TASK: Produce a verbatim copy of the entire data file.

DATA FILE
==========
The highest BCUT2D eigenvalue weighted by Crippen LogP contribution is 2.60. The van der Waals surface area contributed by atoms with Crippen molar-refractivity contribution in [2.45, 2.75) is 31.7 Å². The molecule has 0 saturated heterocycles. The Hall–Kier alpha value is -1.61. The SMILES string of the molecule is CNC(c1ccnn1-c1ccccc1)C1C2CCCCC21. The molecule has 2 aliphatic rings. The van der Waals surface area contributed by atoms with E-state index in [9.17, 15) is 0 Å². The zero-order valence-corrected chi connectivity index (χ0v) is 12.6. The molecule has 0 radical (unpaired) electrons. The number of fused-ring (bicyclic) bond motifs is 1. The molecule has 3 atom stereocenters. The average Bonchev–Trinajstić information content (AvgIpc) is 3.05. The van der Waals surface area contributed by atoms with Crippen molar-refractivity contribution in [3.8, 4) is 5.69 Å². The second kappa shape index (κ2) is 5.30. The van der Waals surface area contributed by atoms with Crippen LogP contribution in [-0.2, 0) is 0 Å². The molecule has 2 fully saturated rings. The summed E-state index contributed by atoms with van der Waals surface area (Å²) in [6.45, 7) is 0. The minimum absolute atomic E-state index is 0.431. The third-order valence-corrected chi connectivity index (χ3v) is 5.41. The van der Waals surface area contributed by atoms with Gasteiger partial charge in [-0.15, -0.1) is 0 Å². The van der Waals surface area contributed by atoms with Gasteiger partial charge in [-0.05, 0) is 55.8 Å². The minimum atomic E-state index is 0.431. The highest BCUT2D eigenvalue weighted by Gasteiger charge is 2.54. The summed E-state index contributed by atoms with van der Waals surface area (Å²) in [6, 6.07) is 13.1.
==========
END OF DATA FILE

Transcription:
The highest BCUT2D eigenvalue weighted by Crippen LogP contribution is 2.60. The van der Waals surface area contributed by atoms with Crippen molar-refractivity contribution in [2.45, 2.75) is 31.7 Å². The molecule has 0 saturated heterocycles. The Hall–Kier alpha value is -1.61. The SMILES string of the molecule is CNC(c1ccnn1-c1ccccc1)C1C2CCCCC21. The molecule has 2 aliphatic rings. The van der Waals surface area contributed by atoms with E-state index in [9.17, 15) is 0 Å². The zero-order valence-corrected chi connectivity index (χ0v) is 12.6. The molecule has 0 radical (unpaired) electrons. The number of fused-ring (bicyclic) bond motifs is 1. The molecule has 3 atom stereocenters. The average Bonchev–Trinajstić information content (AvgIpc) is 3.05. The van der Waals surface area contributed by atoms with Crippen molar-refractivity contribution in [3.8, 4) is 5.69 Å². The second kappa shape index (κ2) is 5.30. The van der Waals surface area contributed by atoms with Crippen LogP contribution in [-0.2, 0) is 0 Å². The molecule has 2 fully saturated rings. The summed E-state index contributed by atoms with van der Waals surface area (Å²) in [6.45, 7) is 0. The minimum absolute atomic E-state index is 0.431. The third-order valence-corrected chi connectivity index (χ3v) is 5.41. The van der Waals surface area contributed by atoms with Gasteiger partial charge in [-0.15, -0.1) is 0 Å². The van der Waals surface area contributed by atoms with Gasteiger partial charge in [-0.05, 0) is 55.8 Å². The minimum atomic E-state index is 0.431. The highest BCUT2D eigenvalue weighted by Gasteiger charge is 2.54. The summed E-state index contributed by atoms with van der Waals surface area (Å²) in [6, 6.07) is 13.1.